Virginia Coal Heritage Trail Corridor Management Plan Meeting
TOWN MEETING FOR PUBLIC INPUT - ST. PAUL LOOP
McClure, Virginia (Dickenson County)
October 23, 2010 at 1:00 pm
Those attending the meeting included:
Wade Rose with Dickenson Star
To the right is the secion of the byway discussed in the McClure Community meeting. Primary coal sites are noted on the map.
The McClure River Valley Community Development Center has a wonderful history in providing assistance to the community since 1974. In fact, its mission actually began nearly 100 years ago with the start of the St. Stephen's Mission in Nora, Virginia led by Deaconess Margaret Binns from 1915 to 1968 to assist those in the Appalachian region of Southwest Virginia. "1974 marked the beginning of new and different ministry aimed at linking concerns of the church with social, economic, and political issues."
Programs over the years have included Vacation Bible School, Community Thanksgiving Celebration, used clothing sales, special youth activities, and a food co-op. In 1978, Medical MIssionaries of Mary (based out of Dublin Ireland) moved in to the valley and addressed health concerns for the region and in 1985, a health van was purchased to further the outreach.
Programs continued to expand and now include housing rehabilitation, education classes, computer training, and more as well as their original missions. And each year, they host a Christmas Party, providing food and toys for as many as 600 families.
June 21, 1983, an explosion occurred at McClure No 1 Mine of the Clinchfield Coal Company located not too far from the center. Seven miners died in the blast including Mary Kathleen "Cat" Counts, the first woman miner to die in the mines.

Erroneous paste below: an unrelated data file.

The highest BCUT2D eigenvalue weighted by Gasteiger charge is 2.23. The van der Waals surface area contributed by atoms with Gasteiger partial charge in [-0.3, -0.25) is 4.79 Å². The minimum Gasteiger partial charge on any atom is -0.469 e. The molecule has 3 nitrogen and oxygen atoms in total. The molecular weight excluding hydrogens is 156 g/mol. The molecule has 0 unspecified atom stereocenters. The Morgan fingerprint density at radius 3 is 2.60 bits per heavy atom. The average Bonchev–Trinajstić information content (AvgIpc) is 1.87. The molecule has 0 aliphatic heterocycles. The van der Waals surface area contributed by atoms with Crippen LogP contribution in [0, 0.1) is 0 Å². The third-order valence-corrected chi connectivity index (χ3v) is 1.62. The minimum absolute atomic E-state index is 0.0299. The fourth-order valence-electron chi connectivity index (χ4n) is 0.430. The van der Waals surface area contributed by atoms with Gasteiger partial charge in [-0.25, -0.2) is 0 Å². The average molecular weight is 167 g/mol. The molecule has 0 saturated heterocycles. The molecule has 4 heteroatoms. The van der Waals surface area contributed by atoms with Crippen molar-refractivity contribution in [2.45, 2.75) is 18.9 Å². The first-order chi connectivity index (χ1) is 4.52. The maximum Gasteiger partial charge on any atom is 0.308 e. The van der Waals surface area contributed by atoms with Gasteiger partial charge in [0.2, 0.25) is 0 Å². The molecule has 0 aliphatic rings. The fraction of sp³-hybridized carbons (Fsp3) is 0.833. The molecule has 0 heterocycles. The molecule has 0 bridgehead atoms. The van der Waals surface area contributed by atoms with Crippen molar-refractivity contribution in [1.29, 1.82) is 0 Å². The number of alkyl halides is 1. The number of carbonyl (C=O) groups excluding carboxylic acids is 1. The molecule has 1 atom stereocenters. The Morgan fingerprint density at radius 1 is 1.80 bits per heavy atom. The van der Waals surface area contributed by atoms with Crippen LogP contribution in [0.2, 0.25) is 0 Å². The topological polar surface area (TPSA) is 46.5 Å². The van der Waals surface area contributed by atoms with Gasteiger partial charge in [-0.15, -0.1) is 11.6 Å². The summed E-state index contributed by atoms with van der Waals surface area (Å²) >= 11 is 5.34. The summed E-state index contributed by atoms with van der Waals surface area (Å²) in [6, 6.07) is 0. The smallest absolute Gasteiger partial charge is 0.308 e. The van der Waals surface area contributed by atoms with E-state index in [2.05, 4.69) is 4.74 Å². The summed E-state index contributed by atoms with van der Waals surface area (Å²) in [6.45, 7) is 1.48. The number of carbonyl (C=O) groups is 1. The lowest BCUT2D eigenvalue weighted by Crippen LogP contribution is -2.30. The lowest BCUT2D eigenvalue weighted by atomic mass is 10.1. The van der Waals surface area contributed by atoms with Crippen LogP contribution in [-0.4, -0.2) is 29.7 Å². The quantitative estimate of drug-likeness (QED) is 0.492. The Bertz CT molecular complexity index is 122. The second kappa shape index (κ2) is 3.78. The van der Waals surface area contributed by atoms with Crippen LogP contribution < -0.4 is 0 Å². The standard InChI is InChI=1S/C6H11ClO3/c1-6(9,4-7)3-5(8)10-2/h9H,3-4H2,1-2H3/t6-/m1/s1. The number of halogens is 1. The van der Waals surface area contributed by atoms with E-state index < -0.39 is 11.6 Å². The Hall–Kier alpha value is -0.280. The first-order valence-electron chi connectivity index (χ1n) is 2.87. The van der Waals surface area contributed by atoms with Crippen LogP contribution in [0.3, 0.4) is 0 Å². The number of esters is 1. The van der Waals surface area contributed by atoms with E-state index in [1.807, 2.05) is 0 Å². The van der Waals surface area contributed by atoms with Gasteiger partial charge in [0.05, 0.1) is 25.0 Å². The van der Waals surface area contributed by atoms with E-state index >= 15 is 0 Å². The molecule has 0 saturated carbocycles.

1st Woman Miner killed in mines
The building in which the center is located is called Binns-County Community Development Center, dedicated in 1987 to both Deaconess Margaret Binns and Kathleen "Cat" Counts.
From 1989 to 1990, during the United Mine Workers (UMWA) strike against Pittston Corporation (Clinchfield Coal Company), the Binns-Counts Center was considered a neutral zone and became a major UMWA operational and support location.
Over 400 to 500 strikers from everywhere would filter in and out of the facility. For over nine months, volunteers cooked meals for those miners as well as those at the Tipple. Thousands of meals were served daily with food donated by UMWA families and supporters.
At this time, many miners and volunteers were cited and sent to jail including Sister Bernie who drove the health van. During the strike, she slowed down in front of the Center to drop off medicine. The police cited her for "impeding traffic" and took her off to jail. The Center was even threatened with closure by Virginia State Police as a "threat to public order".
There are many photos and videos taken during the strikes by those living within the community at the time. Appalshop also collected oral histories.
David Buchanan and Tina Willemson would both be excellent people to interview about the strikes.
An excellent resource document about the strikes in Labor in America - "We Won't Go Back", UMWA/Pittston Strike 1989-90. The Dickenson Star, Clinchco, VA 1990.
Interpretive wayside exhibits need to be developed depicting the following:
The impact Deaconess Margaret Binns and her mission had on this region and how it led to the development and continued ministry of the McClure River Valley Community Development Center.
Remembrance of the McClure Mine #1 explosion and the seven miners who died including the first woman miner.
Information about the United Miner Worker's (UMWA) strikes in the late 1980's and how the Center served as a "neutral zone" during the UMWA strike against Pittston Corporation (Clinchfield Coal Company) in 1989-1990
NOTE: Ample space for both parking and interpretive signs on the north side parking area for the center.
Will also need Coal Site sign at this location to direct travelers to STOP.
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